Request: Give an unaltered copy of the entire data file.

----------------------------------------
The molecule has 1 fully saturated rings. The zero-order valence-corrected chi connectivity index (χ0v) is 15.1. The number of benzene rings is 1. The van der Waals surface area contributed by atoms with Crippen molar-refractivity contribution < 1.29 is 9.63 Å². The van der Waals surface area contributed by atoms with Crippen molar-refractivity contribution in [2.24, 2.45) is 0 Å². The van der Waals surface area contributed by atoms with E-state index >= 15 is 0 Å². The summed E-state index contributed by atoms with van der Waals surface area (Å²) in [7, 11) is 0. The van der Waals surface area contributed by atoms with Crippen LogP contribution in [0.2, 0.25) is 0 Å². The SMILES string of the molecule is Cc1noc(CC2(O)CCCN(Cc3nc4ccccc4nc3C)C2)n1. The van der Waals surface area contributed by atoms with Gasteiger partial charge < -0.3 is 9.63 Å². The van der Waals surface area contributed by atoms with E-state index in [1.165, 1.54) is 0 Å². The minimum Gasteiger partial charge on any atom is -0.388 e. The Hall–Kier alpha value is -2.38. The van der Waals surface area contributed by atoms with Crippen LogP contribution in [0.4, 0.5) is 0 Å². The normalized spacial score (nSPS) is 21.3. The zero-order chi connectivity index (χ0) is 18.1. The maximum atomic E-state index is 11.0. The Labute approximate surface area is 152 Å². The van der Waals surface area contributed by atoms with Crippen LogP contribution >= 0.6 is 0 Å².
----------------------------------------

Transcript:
The molecule has 1 fully saturated rings. The zero-order valence-corrected chi connectivity index (χ0v) is 15.1. The number of benzene rings is 1. The van der Waals surface area contributed by atoms with Crippen molar-refractivity contribution < 1.29 is 9.63 Å². The van der Waals surface area contributed by atoms with Crippen molar-refractivity contribution in [2.24, 2.45) is 0 Å². The van der Waals surface area contributed by atoms with E-state index >= 15 is 0 Å². The summed E-state index contributed by atoms with van der Waals surface area (Å²) in [7, 11) is 0. The van der Waals surface area contributed by atoms with Crippen LogP contribution in [0.2, 0.25) is 0 Å². The SMILES string of the molecule is Cc1noc(CC2(O)CCCN(Cc3nc4ccccc4nc3C)C2)n1. The van der Waals surface area contributed by atoms with Gasteiger partial charge < -0.3 is 9.63 Å². The van der Waals surface area contributed by atoms with E-state index in [1.165, 1.54) is 0 Å². The minimum Gasteiger partial charge on any atom is -0.388 e. The Hall–Kier alpha value is -2.38. The van der Waals surface area contributed by atoms with Crippen LogP contribution in [0.4, 0.5) is 0 Å². The normalized spacial score (nSPS) is 21.3. The zero-order chi connectivity index (χ0) is 18.1. The maximum atomic E-state index is 11.0. The Labute approximate surface area is 152 Å². The van der Waals surface area contributed by atoms with Crippen LogP contribution >= 0.6 is 0 Å².